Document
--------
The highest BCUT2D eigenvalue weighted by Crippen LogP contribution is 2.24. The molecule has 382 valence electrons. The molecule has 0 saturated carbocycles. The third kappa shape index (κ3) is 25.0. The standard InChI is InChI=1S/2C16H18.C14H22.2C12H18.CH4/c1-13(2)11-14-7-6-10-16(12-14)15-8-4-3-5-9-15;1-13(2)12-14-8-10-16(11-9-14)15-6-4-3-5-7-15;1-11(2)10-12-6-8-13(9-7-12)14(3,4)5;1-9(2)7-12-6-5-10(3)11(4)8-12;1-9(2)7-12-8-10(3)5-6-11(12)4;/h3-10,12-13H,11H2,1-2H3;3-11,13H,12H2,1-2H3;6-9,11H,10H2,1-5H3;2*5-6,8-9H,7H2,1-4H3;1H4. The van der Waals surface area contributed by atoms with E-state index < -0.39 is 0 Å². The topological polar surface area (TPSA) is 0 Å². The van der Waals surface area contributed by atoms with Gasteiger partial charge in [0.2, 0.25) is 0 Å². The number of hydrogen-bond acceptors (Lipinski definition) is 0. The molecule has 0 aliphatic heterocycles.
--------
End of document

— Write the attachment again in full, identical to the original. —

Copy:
The highest BCUT2D eigenvalue weighted by Crippen LogP contribution is 2.24. The molecule has 382 valence electrons. The molecule has 0 saturated carbocycles. The third kappa shape index (κ3) is 25.0. The standard InChI is InChI=1S/2C16H18.C14H22.2C12H18.CH4/c1-13(2)11-14-7-6-10-16(12-14)15-8-4-3-5-9-15;1-13(2)12-14-8-10-16(11-9-14)15-6-4-3-5-7-15;1-11(2)10-12-6-8-13(9-7-12)14(3,4)5;1-9(2)7-12-6-5-10(3)11(4)8-12;1-9(2)7-12-8-10(3)5-6-11(12)4;/h3-10,12-13H,11H2,1-2H3;3-11,13H,12H2,1-2H3;6-9,11H,10H2,1-5H3;2*5-6,8-9H,7H2,1-4H3;1H4. The van der Waals surface area contributed by atoms with E-state index < -0.39 is 0 Å². The topological polar surface area (TPSA) is 0 Å². The van der Waals surface area contributed by atoms with Gasteiger partial charge in [0.2, 0.25) is 0 Å². The number of hydrogen-bond acceptors (Lipinski definition) is 0. The molecule has 0 aliphatic heterocycles.